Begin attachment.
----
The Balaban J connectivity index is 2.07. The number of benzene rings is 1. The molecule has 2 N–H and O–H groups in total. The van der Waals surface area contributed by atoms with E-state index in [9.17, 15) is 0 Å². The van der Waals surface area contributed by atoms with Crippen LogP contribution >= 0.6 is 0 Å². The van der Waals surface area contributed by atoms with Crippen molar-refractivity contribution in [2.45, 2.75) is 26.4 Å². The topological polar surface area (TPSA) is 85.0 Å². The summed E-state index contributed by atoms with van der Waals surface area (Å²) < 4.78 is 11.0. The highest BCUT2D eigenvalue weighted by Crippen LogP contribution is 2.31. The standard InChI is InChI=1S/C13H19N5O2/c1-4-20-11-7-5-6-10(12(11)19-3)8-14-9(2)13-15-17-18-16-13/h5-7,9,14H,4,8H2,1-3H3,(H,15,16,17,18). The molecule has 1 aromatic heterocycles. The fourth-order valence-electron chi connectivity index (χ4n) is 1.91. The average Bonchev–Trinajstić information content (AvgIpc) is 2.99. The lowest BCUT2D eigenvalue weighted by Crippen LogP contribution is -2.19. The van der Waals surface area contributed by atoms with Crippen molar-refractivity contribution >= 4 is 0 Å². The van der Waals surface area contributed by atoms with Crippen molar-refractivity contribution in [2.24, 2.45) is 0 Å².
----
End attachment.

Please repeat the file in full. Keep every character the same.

The Balaban J connectivity index is 2.07. The number of benzene rings is 1. The molecule has 2 N–H and O–H groups in total. The van der Waals surface area contributed by atoms with E-state index in [9.17, 15) is 0 Å². The van der Waals surface area contributed by atoms with Crippen LogP contribution >= 0.6 is 0 Å². The van der Waals surface area contributed by atoms with Crippen molar-refractivity contribution in [2.45, 2.75) is 26.4 Å². The topological polar surface area (TPSA) is 85.0 Å². The summed E-state index contributed by atoms with van der Waals surface area (Å²) < 4.78 is 11.0. The highest BCUT2D eigenvalue weighted by Crippen LogP contribution is 2.31. The standard InChI is InChI=1S/C13H19N5O2/c1-4-20-11-7-5-6-10(12(11)19-3)8-14-9(2)13-15-17-18-16-13/h5-7,9,14H,4,8H2,1-3H3,(H,15,16,17,18). The molecule has 1 aromatic heterocycles. The fourth-order valence-electron chi connectivity index (χ4n) is 1.91. The average Bonchev–Trinajstić information content (AvgIpc) is 2.99. The lowest BCUT2D eigenvalue weighted by Crippen LogP contribution is -2.19. The van der Waals surface area contributed by atoms with Crippen molar-refractivity contribution >= 4 is 0 Å². The van der Waals surface area contributed by atoms with Crippen molar-refractivity contribution in [2.24, 2.45) is 0 Å².